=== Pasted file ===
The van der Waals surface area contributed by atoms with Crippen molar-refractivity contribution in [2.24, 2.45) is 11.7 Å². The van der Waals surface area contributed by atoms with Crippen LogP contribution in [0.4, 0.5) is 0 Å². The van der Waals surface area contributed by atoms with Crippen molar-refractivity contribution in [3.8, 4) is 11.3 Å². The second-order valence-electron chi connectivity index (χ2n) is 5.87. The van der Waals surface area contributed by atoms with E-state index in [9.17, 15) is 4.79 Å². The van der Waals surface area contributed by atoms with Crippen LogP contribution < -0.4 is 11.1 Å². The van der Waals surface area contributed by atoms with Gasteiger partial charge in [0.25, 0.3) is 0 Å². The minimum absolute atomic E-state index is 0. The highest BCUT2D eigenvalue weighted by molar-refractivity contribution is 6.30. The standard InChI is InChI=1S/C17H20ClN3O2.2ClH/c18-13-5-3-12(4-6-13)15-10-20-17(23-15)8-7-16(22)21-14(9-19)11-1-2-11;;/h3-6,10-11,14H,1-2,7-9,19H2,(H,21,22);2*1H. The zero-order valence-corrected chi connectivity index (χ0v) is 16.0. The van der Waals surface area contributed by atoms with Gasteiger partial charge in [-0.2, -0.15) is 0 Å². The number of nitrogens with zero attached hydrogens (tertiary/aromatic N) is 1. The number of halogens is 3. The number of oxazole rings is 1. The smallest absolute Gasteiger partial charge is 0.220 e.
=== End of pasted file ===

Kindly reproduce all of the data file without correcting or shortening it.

The van der Waals surface area contributed by atoms with Crippen molar-refractivity contribution in [2.24, 2.45) is 11.7 Å². The van der Waals surface area contributed by atoms with Crippen LogP contribution in [0.4, 0.5) is 0 Å². The van der Waals surface area contributed by atoms with Crippen molar-refractivity contribution in [3.8, 4) is 11.3 Å². The second-order valence-electron chi connectivity index (χ2n) is 5.87. The van der Waals surface area contributed by atoms with E-state index in [9.17, 15) is 4.79 Å². The van der Waals surface area contributed by atoms with Crippen LogP contribution < -0.4 is 11.1 Å². The van der Waals surface area contributed by atoms with Gasteiger partial charge in [0.25, 0.3) is 0 Å². The minimum absolute atomic E-state index is 0. The highest BCUT2D eigenvalue weighted by molar-refractivity contribution is 6.30. The standard InChI is InChI=1S/C17H20ClN3O2.2ClH/c18-13-5-3-12(4-6-13)15-10-20-17(23-15)8-7-16(22)21-14(9-19)11-1-2-11;;/h3-6,10-11,14H,1-2,7-9,19H2,(H,21,22);2*1H. The zero-order valence-corrected chi connectivity index (χ0v) is 16.0. The van der Waals surface area contributed by atoms with Gasteiger partial charge in [-0.2, -0.15) is 0 Å². The number of nitrogens with zero attached hydrogens (tertiary/aromatic N) is 1. The number of halogens is 3. The number of oxazole rings is 1. The smallest absolute Gasteiger partial charge is 0.220 e.